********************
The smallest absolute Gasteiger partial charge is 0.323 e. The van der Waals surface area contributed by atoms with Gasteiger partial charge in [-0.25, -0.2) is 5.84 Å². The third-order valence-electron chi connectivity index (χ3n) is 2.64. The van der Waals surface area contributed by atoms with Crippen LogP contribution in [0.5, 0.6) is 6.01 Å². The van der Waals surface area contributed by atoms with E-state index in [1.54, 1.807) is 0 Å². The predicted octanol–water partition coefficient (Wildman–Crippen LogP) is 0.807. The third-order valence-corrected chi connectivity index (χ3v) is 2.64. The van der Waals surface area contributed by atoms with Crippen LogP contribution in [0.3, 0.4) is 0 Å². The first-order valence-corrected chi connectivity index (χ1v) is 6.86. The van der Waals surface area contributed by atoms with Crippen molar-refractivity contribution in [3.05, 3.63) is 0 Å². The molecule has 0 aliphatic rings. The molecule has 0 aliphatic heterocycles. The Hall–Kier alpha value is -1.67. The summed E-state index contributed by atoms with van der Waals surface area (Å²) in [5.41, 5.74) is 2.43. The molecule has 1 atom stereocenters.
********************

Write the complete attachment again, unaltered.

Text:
The smallest absolute Gasteiger partial charge is 0.323 e. The van der Waals surface area contributed by atoms with Gasteiger partial charge in [-0.25, -0.2) is 5.84 Å². The third-order valence-electron chi connectivity index (χ3n) is 2.64. The van der Waals surface area contributed by atoms with Crippen LogP contribution in [0.5, 0.6) is 6.01 Å². The van der Waals surface area contributed by atoms with E-state index in [1.54, 1.807) is 0 Å². The predicted octanol–water partition coefficient (Wildman–Crippen LogP) is 0.807. The third-order valence-corrected chi connectivity index (χ3v) is 2.64. The van der Waals surface area contributed by atoms with Crippen LogP contribution in [0.3, 0.4) is 0 Å². The first-order valence-corrected chi connectivity index (χ1v) is 6.86. The van der Waals surface area contributed by atoms with Crippen molar-refractivity contribution in [3.05, 3.63) is 0 Å². The molecule has 0 aliphatic rings. The molecule has 0 aliphatic heterocycles. The Hall–Kier alpha value is -1.67. The summed E-state index contributed by atoms with van der Waals surface area (Å²) in [5.41, 5.74) is 2.43. The molecule has 1 atom stereocenters.